5. After using the Scientific Ninja Tool to get accepted by Sasuke for training, Boruto starts to feel guilty about the ease of its use.  He spends much of this episode training the hard way to up the technique on his shuriken toss, but it’s slow work. While training with Sasuke, he finally decides to ask him about his father’s weaknesses. Unfortunately, after years of battle and training, he’s told Naruto doesn’t actually have weaknesses anymore.  Boruto tries to find out about the weaknesses of his past, looking for any attempt to exploit an advantage.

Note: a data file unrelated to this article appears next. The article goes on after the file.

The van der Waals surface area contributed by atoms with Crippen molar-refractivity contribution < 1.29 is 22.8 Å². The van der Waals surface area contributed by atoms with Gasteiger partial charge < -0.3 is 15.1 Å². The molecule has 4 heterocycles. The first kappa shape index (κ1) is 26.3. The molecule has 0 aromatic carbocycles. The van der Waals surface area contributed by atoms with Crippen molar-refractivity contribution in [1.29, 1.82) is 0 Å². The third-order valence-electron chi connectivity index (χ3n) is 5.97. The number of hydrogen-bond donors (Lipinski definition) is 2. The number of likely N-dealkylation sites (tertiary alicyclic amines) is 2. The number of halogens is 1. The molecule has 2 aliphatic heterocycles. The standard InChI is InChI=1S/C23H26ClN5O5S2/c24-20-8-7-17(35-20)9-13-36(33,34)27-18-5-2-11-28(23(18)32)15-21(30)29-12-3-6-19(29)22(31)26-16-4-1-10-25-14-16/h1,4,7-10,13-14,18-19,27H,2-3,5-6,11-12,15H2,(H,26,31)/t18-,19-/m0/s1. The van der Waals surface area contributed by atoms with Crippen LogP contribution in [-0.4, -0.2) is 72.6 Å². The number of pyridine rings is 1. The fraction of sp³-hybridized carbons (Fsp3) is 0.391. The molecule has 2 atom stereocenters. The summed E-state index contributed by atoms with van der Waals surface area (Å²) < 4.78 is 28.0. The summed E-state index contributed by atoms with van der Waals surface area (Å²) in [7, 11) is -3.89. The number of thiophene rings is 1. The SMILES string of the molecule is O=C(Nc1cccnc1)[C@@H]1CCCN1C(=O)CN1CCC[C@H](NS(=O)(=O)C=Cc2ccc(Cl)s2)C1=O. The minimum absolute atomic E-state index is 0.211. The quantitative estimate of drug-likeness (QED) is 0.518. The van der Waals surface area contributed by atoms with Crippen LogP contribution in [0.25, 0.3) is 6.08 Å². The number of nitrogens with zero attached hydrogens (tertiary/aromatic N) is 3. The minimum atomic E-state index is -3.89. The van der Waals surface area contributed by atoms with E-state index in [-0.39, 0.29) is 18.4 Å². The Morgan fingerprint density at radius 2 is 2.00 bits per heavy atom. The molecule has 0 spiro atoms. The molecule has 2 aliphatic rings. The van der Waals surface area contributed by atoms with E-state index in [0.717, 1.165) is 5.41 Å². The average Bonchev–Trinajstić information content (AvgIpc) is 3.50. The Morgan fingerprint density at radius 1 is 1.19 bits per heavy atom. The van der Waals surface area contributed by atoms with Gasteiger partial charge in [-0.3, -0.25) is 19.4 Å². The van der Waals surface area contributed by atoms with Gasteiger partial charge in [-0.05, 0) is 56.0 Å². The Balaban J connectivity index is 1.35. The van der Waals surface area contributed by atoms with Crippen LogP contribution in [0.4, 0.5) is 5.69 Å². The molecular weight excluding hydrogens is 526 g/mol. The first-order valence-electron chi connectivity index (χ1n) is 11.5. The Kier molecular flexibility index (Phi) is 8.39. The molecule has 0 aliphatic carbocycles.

While trying to fight his father is still stupid, he’s working hard at something and that’s what matters. Again, the frustrating thing about this arc is watching it roll back so much of his character development. Boruto’s been an inspiration to his class since the first arc ended, so it’s good he’s at least debating whether or not to use the ninja tool.  Still, before this arc wraps up it’s a given that he caves at a crucial moment–he’s got to have one major mistake to atone for and use as a learning and growth experience.
Boruto: Naruto Next Generations is available for streaming on Netflix and Hulu.